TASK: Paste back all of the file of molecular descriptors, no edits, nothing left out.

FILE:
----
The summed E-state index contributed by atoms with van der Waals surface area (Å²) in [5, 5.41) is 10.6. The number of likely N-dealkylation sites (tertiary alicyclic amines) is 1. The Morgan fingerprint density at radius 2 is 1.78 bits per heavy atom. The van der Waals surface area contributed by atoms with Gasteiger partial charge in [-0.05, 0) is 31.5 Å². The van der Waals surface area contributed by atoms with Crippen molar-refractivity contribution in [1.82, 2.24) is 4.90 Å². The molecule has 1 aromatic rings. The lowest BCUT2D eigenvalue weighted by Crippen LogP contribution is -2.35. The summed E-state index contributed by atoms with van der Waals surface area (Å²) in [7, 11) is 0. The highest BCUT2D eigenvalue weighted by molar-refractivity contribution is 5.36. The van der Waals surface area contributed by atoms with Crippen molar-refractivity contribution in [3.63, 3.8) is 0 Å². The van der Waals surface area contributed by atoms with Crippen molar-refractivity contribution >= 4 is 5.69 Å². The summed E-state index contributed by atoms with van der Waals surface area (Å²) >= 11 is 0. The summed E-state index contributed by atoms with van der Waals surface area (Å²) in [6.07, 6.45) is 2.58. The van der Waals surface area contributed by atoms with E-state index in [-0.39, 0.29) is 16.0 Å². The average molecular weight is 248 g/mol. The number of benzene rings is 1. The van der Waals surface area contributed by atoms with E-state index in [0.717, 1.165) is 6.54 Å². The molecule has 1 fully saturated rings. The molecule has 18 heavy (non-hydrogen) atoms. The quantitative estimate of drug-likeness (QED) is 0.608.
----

The summed E-state index contributed by atoms with van der Waals surface area (Å²) in [5, 5.41) is 10.6. The number of likely N-dealkylation sites (tertiary alicyclic amines) is 1. The Morgan fingerprint density at radius 2 is 1.78 bits per heavy atom. The van der Waals surface area contributed by atoms with Gasteiger partial charge in [-0.05, 0) is 31.5 Å². The van der Waals surface area contributed by atoms with Crippen molar-refractivity contribution in [1.82, 2.24) is 4.90 Å². The molecule has 1 aromatic rings. The lowest BCUT2D eigenvalue weighted by Crippen LogP contribution is -2.35. The summed E-state index contributed by atoms with van der Waals surface area (Å²) in [7, 11) is 0. The highest BCUT2D eigenvalue weighted by molar-refractivity contribution is 5.36. The van der Waals surface area contributed by atoms with Crippen molar-refractivity contribution in [3.63, 3.8) is 0 Å². The van der Waals surface area contributed by atoms with Crippen molar-refractivity contribution >= 4 is 5.69 Å². The summed E-state index contributed by atoms with van der Waals surface area (Å²) >= 11 is 0. The summed E-state index contributed by atoms with van der Waals surface area (Å²) in [6.07, 6.45) is 2.58. The van der Waals surface area contributed by atoms with E-state index in [-0.39, 0.29) is 16.0 Å². The average molecular weight is 248 g/mol. The number of benzene rings is 1. The van der Waals surface area contributed by atoms with E-state index in [0.717, 1.165) is 6.54 Å². The molecule has 1 fully saturated rings. The molecule has 18 heavy (non-hydrogen) atoms. The quantitative estimate of drug-likeness (QED) is 0.608.